Budget for 2018 builds for the future

Jul 26, 2017

New roads and capacity for a growing city are among key items in the proposed City budget for the 2018 fiscal year, presented yesterday to the City Council by City Manager David Morgan. The budget supports City services, builds infrastructure for the future, and provides competitive compensation for employees, while lowering the tax rate and slowing the impact of future tax rate increases from bond projects.

The proposed property tax rate is 42 cents per $100 of assessed valuation, which is 0.4 cents lower than the current rate of 42.4 cents. The average homestead property in Georgetown has increased in market value by 5 percent, up from $253,320 in FY2017 to $266,598 in FY2018. Due to higher assessed values, it is anticipated the average home in Georgetown will pay $47 more in property tax in the upcoming year.

The value received for those tax dollars includes funding for major transportation projects like Rivery Boulevard extension, Northwest Boulevard Bridge and FM 971 alignment, and the completion of the FM 1460 project. The first year of the GoGeo fixed-route bus service also is included, as well as a Bike Master Plan.

Public safety investments include the design and construction of Fire Station 6 and the design of Fire Station 7, as well as the addition of two police patrol officers and one school resource officer.

Parks and recreation enhancements include funding for operations of Garey Park (shown above) and the next phase of renovations to San Gabriel Park. Resources for planning, permitting, and engineering to aid in the City’s high growth development period also are funded.

Water and electric rates are proposed to stay the same. Utility revenues will fund projects converting residences to automatic meter reading, the expansion of the Lake Water Treatment Plant, the construction of an elevated storage tank in the Western District, and electric infrastructure for new development. Georgetown Utility Systems will add one position to allow the Customer Care office to service customers for an additional hour.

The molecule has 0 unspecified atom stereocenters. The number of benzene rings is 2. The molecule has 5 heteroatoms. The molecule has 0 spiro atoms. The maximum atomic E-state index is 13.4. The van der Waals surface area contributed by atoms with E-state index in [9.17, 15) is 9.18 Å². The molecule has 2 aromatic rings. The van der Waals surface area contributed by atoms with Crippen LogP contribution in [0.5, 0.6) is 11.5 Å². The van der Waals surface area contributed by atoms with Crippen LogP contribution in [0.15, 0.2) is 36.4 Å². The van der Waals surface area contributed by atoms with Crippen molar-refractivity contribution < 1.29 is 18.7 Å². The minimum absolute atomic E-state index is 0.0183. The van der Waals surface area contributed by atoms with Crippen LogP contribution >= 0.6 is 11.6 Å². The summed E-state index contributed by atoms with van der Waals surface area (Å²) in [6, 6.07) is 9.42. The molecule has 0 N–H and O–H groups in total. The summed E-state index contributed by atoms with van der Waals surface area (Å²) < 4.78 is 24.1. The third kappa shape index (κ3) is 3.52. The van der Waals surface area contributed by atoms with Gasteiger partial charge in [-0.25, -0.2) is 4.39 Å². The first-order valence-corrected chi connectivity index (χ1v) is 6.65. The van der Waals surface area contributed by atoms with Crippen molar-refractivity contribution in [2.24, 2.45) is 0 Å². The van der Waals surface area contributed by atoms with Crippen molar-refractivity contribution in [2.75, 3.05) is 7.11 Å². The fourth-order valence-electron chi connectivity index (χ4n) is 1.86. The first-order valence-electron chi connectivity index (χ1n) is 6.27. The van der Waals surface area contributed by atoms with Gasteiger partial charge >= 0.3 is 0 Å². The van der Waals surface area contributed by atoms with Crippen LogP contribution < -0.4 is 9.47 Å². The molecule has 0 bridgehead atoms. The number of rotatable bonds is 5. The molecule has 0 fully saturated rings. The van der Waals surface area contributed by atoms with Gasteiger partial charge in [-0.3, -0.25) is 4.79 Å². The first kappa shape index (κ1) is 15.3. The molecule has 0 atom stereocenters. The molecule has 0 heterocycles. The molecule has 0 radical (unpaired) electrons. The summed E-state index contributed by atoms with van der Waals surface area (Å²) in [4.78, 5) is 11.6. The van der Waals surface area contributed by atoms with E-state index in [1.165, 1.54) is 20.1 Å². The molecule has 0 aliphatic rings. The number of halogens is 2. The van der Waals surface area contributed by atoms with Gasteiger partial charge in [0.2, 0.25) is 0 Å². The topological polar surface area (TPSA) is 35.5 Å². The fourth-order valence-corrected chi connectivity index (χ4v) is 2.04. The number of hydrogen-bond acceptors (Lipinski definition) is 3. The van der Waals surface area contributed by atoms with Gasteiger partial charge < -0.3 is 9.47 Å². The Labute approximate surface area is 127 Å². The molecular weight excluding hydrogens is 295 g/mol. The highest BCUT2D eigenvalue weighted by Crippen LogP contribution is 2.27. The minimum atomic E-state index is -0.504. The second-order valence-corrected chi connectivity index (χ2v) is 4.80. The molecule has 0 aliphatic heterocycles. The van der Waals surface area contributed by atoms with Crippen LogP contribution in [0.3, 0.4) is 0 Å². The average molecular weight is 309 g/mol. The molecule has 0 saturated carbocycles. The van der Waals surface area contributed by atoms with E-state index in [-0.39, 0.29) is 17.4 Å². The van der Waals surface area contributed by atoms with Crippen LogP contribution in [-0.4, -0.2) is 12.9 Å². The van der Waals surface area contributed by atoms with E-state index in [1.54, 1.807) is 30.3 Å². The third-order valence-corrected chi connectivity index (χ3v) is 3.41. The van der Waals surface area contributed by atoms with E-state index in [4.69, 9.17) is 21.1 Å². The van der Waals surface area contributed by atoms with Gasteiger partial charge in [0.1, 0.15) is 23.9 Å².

Additionally, the City plans to retire some debt early, resulting in both interest rate savings and lessening the impact of the tax rate for the remainder of the voter-approved parks and transportation bonds. Over the past three years, the City has worked diligently to turn around the financial operation of the Airport. The proposed budget includes the ability to cash fund some capital projects at the Airport and establishes a contingency reserve.

The total operating and capital budget is $337 million, including an additional 19 new full-time and 4 part-time positions and performance-based merit increases for employees. The proposed budget is available at finance.georgetown.org.

Public hearings on the budget and property tax rate will be held August 8 and August 15. Council votes to adopt the budget on August 22 and September 12.

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